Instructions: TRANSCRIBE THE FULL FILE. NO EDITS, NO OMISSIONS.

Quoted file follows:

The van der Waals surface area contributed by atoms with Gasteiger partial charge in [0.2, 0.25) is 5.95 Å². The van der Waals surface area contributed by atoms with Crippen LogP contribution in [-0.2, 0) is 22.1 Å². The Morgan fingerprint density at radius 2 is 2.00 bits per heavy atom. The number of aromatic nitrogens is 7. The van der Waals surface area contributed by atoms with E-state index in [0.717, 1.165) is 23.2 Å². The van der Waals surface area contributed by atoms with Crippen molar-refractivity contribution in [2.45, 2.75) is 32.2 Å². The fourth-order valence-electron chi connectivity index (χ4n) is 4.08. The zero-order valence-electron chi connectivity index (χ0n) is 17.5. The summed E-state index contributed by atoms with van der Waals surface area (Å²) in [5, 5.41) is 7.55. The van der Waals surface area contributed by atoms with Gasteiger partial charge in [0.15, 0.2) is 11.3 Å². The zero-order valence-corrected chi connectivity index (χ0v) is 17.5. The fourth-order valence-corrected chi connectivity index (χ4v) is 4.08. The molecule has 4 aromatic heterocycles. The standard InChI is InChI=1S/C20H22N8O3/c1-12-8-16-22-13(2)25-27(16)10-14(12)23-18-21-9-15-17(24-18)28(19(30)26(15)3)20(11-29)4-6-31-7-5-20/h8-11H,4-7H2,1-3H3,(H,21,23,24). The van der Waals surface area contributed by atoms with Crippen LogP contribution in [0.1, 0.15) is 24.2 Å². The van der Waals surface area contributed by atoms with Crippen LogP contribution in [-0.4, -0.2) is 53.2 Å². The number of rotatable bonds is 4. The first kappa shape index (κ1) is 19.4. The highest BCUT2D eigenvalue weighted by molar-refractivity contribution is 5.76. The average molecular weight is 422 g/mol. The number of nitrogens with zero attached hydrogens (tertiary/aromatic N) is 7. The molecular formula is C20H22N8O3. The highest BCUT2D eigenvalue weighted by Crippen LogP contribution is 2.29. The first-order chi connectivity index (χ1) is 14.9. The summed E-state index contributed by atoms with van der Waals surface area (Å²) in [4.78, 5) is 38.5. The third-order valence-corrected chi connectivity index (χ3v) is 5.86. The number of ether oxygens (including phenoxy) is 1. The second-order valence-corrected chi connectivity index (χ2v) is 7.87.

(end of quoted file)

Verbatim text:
The van der Waals surface area contributed by atoms with Gasteiger partial charge in [0.2, 0.25) is 5.95 Å². The van der Waals surface area contributed by atoms with Crippen LogP contribution in [-0.2, 0) is 22.1 Å². The Morgan fingerprint density at radius 2 is 2.00 bits per heavy atom. The number of aromatic nitrogens is 7. The van der Waals surface area contributed by atoms with E-state index in [0.717, 1.165) is 23.2 Å². The van der Waals surface area contributed by atoms with Crippen molar-refractivity contribution in [2.45, 2.75) is 32.2 Å². The fourth-order valence-electron chi connectivity index (χ4n) is 4.08. The zero-order valence-electron chi connectivity index (χ0n) is 17.5. The summed E-state index contributed by atoms with van der Waals surface area (Å²) in [5, 5.41) is 7.55. The van der Waals surface area contributed by atoms with Gasteiger partial charge in [0.15, 0.2) is 11.3 Å². The zero-order valence-corrected chi connectivity index (χ0v) is 17.5. The fourth-order valence-corrected chi connectivity index (χ4v) is 4.08. The molecule has 4 aromatic heterocycles. The standard InChI is InChI=1S/C20H22N8O3/c1-12-8-16-22-13(2)25-27(16)10-14(12)23-18-21-9-15-17(24-18)28(19(30)26(15)3)20(11-29)4-6-31-7-5-20/h8-11H,4-7H2,1-3H3,(H,21,23,24). The van der Waals surface area contributed by atoms with Crippen LogP contribution in [0.1, 0.15) is 24.2 Å². The van der Waals surface area contributed by atoms with Crippen LogP contribution in [-0.4, -0.2) is 53.2 Å². The number of rotatable bonds is 4. The first kappa shape index (κ1) is 19.4. The highest BCUT2D eigenvalue weighted by molar-refractivity contribution is 5.76. The average molecular weight is 422 g/mol. The number of nitrogens with zero attached hydrogens (tertiary/aromatic N) is 7. The molecular formula is C20H22N8O3. The highest BCUT2D eigenvalue weighted by Crippen LogP contribution is 2.29. The first-order chi connectivity index (χ1) is 14.9. The summed E-state index contributed by atoms with van der Waals surface area (Å²) in [4.78, 5) is 38.5. The third-order valence-corrected chi connectivity index (χ3v) is 5.86. The number of ether oxygens (including phenoxy) is 1. The second-order valence-corrected chi connectivity index (χ2v) is 7.87.